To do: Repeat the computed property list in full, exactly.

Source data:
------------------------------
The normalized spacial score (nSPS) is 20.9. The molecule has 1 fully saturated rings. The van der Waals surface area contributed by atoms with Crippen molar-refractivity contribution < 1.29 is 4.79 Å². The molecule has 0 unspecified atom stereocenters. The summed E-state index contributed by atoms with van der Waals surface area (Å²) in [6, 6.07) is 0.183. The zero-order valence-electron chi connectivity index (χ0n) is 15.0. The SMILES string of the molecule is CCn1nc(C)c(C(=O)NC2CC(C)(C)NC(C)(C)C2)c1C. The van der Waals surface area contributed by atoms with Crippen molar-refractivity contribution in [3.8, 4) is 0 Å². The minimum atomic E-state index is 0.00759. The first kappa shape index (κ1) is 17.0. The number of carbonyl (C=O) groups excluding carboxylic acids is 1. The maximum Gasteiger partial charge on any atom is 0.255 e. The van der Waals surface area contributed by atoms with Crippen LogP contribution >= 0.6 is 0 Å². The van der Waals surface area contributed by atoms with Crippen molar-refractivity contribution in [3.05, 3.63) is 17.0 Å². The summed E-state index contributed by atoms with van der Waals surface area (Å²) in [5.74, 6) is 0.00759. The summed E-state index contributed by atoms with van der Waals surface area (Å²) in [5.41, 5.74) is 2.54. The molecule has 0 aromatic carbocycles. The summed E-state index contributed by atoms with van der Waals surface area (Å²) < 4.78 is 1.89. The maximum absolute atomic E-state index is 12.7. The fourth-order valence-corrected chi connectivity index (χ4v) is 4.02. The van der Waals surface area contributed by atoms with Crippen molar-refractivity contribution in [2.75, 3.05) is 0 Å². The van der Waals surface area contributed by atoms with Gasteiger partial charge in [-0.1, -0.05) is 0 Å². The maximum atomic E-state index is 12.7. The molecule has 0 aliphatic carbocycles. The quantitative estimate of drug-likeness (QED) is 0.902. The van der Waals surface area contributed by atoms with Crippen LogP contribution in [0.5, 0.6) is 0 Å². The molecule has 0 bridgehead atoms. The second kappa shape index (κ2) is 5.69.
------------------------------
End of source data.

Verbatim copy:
The normalized spacial score (nSPS) is 20.9. The molecule has 1 fully saturated rings. The van der Waals surface area contributed by atoms with Crippen molar-refractivity contribution < 1.29 is 4.79 Å². The molecule has 0 unspecified atom stereocenters. The summed E-state index contributed by atoms with van der Waals surface area (Å²) in [6, 6.07) is 0.183. The zero-order valence-electron chi connectivity index (χ0n) is 15.0. The SMILES string of the molecule is CCn1nc(C)c(C(=O)NC2CC(C)(C)NC(C)(C)C2)c1C. The van der Waals surface area contributed by atoms with Crippen molar-refractivity contribution in [3.8, 4) is 0 Å². The minimum atomic E-state index is 0.00759. The first kappa shape index (κ1) is 17.0. The number of carbonyl (C=O) groups excluding carboxylic acids is 1. The maximum Gasteiger partial charge on any atom is 0.255 e. The van der Waals surface area contributed by atoms with Crippen LogP contribution >= 0.6 is 0 Å². The van der Waals surface area contributed by atoms with Crippen molar-refractivity contribution in [3.05, 3.63) is 17.0 Å². The summed E-state index contributed by atoms with van der Waals surface area (Å²) in [5.74, 6) is 0.00759. The summed E-state index contributed by atoms with van der Waals surface area (Å²) in [5.41, 5.74) is 2.54. The molecule has 0 aromatic carbocycles. The summed E-state index contributed by atoms with van der Waals surface area (Å²) < 4.78 is 1.89. The maximum absolute atomic E-state index is 12.7. The fourth-order valence-corrected chi connectivity index (χ4v) is 4.02. The van der Waals surface area contributed by atoms with Crippen molar-refractivity contribution in [2.75, 3.05) is 0 Å². The van der Waals surface area contributed by atoms with Gasteiger partial charge in [-0.1, -0.05) is 0 Å². The maximum atomic E-state index is 12.7. The molecule has 0 aliphatic carbocycles. The quantitative estimate of drug-likeness (QED) is 0.902. The van der Waals surface area contributed by atoms with Crippen LogP contribution in [0.5, 0.6) is 0 Å². The molecule has 0 bridgehead atoms. The second kappa shape index (κ2) is 5.69.